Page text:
There are 2 possible ways to have one 1 showing. Die A is a 1 and Die B is something 2-6 or Die A is something 2-6 and Die B is a 1.

    You then find the odds of each event happening.
    Die A is a 1: 1/6 x 5/6 = 5/36
    Die B is a 1: 5/6 x 1/6 = 5/36

    And you then add the two probabilities to find the total.
    5/6 + 5/6 = 10/36 = 5/18 = 27.8% chance that you will land one hit.

    I hope this helps.

    Hey Butcher, thanks to you and Pin for the explanations - I’m not great on maths and you both have a good way of explaining this stuff. Just one thing to point out though is the typo above, I guess the probabilities being added at the bottom are actually 5/36 + 5/36 as opposed to the 5/6 you typed.

    Just thought I would point this out as it had me scratching my head for quite a while before digging out my calculator and before I realised it was typo! I may not be the only one!



  • Yeah, it is supposed to be 5/36 + 5/36, and I have fixed it. Sorry for any confusion.



  • @Butcher:

    Yeah, it is supposed to be 5/36 + 5/36, and I have fixed it. Sorry for any confusion.

    Yeah, now you have fixed it, but after I got confused



  • Also consider for a moment you are really discussing probability instead of odds (which are often interchanged despite they are different).

    Probaility will give you a percentage of how often the event will occur given infinite rolls (example 16.67%). Odds will deal with possible chances for an event happening versus changes against. (example 1 in 6).

    If you have 6 infantry attacking, you can expect 1 to hit for the 6 rolls but only use it as a guide line for you are rolling 6 dice one, not infinite times.

    Another point to consider is the possible deviation (something I call the “wild”). It is the possibility of how many additional hits you might achieve. Example: The odds of 6 infantry attacking 2 armor will yield the same odds however, it is far more likely for the infantry to score many (a max possibility of 6) hits versus the armor (a max possibility of 2). This becomes especially poignant in larger battles.

    I have played long enough to see the craziest outcomes that could not be repeated in over 100,000 rolls. Also consider it is your roll against their roll so the outcomes increase dramatically.


  • 2007 AAR League

    Anyone else get a big chuckle out of the fact that Pin’s example rolled two 1’s?! :lol: :lol:



  • Well, it is pretty likely given they were d1’s  😉


  • 2007 AAR League

    @Butcher:

    Well, it is pretty likely given they were d1’s  😉

    LOL…i didn’t even see that! :lol: :lol:



  • I think this great for judging dices odds on ONE battle.

    What is wrong with your strat exemple, or should I say MY strat, is that :

    • It does not reflect in any way a lowluck setting in which context the strat was written
    • It does not consider possibilities like straffing
    • It does not consider the casulaties taken by the ennemy
    • It does not consider the importance of each battle but rather try to multiply the sums of all moves as if each battles are equally important ( which is simply UNTRUE )
    • It is based on triple A simulator
    • It does not take in account the fact you CAN choose the order in which you do your battles. Calling off an attack after a failure somewhere else is possible. You can retreat when there is no point…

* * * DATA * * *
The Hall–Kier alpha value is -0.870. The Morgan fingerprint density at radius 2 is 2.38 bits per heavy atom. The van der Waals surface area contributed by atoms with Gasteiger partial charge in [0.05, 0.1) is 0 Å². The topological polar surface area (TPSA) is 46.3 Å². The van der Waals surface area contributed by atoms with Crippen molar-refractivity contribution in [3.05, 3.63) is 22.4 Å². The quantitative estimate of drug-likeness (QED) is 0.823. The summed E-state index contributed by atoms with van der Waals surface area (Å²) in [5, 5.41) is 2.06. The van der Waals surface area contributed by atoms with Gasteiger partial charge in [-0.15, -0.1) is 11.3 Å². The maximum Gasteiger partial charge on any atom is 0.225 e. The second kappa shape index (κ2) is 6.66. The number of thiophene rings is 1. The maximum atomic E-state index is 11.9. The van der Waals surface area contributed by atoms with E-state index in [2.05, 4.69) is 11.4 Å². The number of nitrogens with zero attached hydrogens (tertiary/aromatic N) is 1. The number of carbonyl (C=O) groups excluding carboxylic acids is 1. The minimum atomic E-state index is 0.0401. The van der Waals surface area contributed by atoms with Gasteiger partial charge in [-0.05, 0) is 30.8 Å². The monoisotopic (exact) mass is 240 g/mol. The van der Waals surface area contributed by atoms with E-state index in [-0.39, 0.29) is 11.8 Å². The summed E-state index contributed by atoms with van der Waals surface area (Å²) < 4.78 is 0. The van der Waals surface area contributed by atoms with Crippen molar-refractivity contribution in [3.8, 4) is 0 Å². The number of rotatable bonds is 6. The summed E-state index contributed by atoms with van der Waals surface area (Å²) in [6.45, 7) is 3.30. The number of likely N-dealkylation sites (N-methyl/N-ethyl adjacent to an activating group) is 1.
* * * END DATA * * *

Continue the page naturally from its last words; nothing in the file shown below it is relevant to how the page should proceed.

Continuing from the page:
• Are you willin to take risks, if not, did you read the alternative plan?

    My goal in that strat is simple, Take and Hold Karelia.

    There is only 3 Battles in there that are MUST win and they must be resolved in THAT order.
    Using low luck, I will use triple A calculator like you did.

    • 1st : Sinking the BB/TR ( Pull out a sub, and send the bomber if you are too scared with 85%. It will be 100% )
    • 2nd: Taking Baltic States ( it’s 100% odds, not 96.3%… )
    • 3rd: Taking Leningrad 92% odds ( it’s not 79%, sim it again )

    So anywhere between 78.2% to 92% odds of success…

    Also let’s be clear, while you would try to round up your odds in thoses 3 battles to 92% by sending bomber on the BB, my bomber would go to Leningrad making it 100% instead and I’d risk the whole thing at 85% ( 100% x 100% x 85% ). Why? Because i’d resolve the sea battle first and already would have a clear idea either or not go the whole ten yards aka straffing or taking it.

    Still, let’s take a look at WHY it is 100% win sending the bomber. Your Bomber, fighter and one sub  fight against a BB.  If we go by theses ‘‘statistics’’, the battle is at 93-97% when in fact it’s 100% win Low luck. There is NO way around it.

    Let’s do the “maths”: 4+3 = 7. That’s 1 automatic hit, and 1/6 for a possible second hit. PLUS 2/6 for the sub in yet another possible hit. Let’s say everything miss and the damaged BB hit back. The sub goes, another automatic hit goes in, the BB hit back again before sinking, the fighter goes. Worst case scenario, still 100% win.

    Now, Why is Baltic States 100%? The fact is that in low luck you have a minimum and maximum number of hit you can do as well as the notion of automatic hits. 3 russian inf will invariably yield 1 hit vs the german 2 inf/3tanks. Even if you would not roll anything for germans and Russia would hit every round despite losses, it would go like this:

    2inf/3tanks vs 3 inf
    1inf/3tanks vs 2 inf
    3tanks vs 1 inf
    2 tanks win, worst case scenario.